Abstract: While implementing the sustainable development goals (SDGs) generates co-benefit and trade-off between goals, new challenges and constraints of financing are raising especially in developing countries: deficient domestic resources and development aid, debt sustainability, attractiveness of private finance and trade restrictions, unintended effects. Since 2020, the COVID-19 outbreak has aggravated them in many aspects. This paper explores the relative effectiveness of a range of financing levers in achieving SDGs in Africa, applying an ordered logit to the recent Africa SDG index and trend data. Given the COVID-19 outbreak, its related economic shutdown and financial commitments, we re-estimated the model and found some influence of the pandemic crisis on the performance of African countries in achieving the SDGs. We explain its slight extent by the compensating effect between economic shutdown and supporting actions. For SDGs 4, 5, 8, 9 and 11, some countries are expected to perform at a higher rate to achieve the goals while for SDGs 1, 2 and 7, they are expected to perform at a lower rate compared to the baseline. The results call for additional fiscal space and public financial support to address sufficiently old and new financing challenges in African countries.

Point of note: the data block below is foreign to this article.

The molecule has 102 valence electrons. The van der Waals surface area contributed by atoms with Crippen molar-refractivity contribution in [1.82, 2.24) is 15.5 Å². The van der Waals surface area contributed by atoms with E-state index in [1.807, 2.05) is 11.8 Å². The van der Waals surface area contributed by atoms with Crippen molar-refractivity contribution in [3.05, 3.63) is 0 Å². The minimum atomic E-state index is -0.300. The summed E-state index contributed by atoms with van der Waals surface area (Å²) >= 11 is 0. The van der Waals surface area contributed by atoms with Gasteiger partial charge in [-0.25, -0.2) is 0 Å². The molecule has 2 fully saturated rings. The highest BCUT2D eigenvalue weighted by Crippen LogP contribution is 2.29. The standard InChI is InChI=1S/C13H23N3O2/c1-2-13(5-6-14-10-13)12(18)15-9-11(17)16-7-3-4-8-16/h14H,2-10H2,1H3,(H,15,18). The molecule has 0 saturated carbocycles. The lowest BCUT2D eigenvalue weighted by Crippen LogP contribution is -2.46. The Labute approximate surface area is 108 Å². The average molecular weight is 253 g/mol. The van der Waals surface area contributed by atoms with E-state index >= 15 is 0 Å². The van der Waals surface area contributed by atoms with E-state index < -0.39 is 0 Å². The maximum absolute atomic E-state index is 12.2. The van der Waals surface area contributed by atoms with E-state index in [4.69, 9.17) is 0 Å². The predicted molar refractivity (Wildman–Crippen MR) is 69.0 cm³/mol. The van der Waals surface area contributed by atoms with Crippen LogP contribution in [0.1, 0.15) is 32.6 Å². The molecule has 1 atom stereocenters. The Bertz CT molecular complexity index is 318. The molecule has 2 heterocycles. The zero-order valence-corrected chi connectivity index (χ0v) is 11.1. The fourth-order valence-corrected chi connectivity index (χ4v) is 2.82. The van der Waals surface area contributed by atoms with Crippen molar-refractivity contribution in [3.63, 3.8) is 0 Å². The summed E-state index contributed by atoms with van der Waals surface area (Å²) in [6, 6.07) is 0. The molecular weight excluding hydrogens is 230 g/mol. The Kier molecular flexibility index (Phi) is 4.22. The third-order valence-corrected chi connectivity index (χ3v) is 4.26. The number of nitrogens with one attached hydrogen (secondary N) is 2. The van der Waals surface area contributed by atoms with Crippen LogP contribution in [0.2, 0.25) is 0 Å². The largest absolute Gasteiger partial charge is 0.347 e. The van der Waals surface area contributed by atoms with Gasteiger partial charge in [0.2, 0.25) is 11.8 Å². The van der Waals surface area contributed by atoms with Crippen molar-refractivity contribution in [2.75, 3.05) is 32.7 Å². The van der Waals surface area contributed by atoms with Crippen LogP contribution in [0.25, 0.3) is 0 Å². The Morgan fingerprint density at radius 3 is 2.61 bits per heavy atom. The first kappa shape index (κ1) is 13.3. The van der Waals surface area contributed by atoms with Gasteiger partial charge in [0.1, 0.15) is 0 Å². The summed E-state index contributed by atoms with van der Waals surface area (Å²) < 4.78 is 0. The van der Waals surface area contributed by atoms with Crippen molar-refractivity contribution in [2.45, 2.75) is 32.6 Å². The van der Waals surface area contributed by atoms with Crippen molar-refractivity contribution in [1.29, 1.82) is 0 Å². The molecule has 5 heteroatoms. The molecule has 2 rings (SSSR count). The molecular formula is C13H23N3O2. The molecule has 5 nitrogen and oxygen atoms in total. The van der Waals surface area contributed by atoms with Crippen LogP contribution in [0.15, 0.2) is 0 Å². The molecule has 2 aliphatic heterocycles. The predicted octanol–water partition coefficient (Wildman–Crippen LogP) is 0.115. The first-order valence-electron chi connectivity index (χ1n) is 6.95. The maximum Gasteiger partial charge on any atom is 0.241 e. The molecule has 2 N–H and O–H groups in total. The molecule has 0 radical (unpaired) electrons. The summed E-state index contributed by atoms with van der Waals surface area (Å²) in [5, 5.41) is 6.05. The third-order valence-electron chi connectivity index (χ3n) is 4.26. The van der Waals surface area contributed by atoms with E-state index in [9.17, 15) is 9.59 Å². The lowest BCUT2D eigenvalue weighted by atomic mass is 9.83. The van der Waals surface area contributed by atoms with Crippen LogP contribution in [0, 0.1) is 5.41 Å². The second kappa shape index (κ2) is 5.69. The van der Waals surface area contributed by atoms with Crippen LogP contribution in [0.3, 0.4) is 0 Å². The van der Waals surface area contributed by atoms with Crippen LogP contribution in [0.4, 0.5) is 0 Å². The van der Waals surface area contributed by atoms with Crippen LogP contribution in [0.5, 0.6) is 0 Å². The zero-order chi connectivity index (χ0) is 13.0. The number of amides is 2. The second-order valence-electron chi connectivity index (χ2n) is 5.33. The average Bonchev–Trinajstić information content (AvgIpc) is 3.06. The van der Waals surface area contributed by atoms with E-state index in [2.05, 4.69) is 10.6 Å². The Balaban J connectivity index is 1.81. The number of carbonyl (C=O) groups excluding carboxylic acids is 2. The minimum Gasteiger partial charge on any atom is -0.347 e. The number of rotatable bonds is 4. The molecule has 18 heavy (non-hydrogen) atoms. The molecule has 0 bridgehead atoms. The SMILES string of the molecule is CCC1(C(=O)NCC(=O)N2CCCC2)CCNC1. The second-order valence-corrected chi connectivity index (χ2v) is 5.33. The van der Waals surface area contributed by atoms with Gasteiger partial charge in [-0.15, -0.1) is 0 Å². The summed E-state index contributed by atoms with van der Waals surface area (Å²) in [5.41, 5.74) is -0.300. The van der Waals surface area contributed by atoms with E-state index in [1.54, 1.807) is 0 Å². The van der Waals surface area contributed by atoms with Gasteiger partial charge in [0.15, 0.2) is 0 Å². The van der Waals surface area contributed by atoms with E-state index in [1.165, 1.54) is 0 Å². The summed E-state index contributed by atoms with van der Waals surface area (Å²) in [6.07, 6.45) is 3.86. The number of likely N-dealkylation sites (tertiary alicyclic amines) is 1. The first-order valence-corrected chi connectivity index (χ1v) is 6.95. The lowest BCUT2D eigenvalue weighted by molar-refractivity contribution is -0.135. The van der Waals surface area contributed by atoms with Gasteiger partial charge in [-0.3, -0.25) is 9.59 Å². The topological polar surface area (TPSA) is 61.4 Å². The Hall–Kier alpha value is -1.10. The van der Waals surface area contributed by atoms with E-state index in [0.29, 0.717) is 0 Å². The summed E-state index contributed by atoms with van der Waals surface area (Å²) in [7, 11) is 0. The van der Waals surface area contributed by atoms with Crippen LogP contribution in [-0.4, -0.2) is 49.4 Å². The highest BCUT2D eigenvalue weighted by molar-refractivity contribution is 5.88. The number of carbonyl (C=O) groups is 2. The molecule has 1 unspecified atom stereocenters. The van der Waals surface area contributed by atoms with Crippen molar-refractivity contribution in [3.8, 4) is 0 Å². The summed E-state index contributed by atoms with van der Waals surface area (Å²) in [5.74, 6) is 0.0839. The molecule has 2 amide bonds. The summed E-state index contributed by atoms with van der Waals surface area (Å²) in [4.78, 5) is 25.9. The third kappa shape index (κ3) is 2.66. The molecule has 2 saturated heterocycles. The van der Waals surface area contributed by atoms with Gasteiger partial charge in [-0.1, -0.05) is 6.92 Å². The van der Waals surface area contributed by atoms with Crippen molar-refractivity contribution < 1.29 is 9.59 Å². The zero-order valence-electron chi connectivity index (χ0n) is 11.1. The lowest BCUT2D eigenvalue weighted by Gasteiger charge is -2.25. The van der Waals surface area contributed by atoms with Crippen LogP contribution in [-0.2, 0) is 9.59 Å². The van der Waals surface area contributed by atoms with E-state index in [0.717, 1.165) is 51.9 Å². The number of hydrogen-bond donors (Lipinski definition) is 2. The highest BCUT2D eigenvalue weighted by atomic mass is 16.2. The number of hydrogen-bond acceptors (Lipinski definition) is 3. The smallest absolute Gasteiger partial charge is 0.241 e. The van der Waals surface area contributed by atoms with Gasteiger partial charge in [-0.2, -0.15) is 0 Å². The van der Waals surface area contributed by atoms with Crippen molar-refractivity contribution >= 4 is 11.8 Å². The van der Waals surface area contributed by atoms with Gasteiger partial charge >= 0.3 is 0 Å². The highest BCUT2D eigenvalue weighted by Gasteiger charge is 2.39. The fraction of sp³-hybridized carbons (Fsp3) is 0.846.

Keywords: financing for development; FfD; sustainable development goals; SDGs; Africa; COVID-19.
    DOI: 10.1504/AJESD.2024.10063203
  • Poverty status and reduction strategies in Tigray Region, Ethiopia   Order a copy of this article
    by Adonay Habtu, Tesfay Aregawi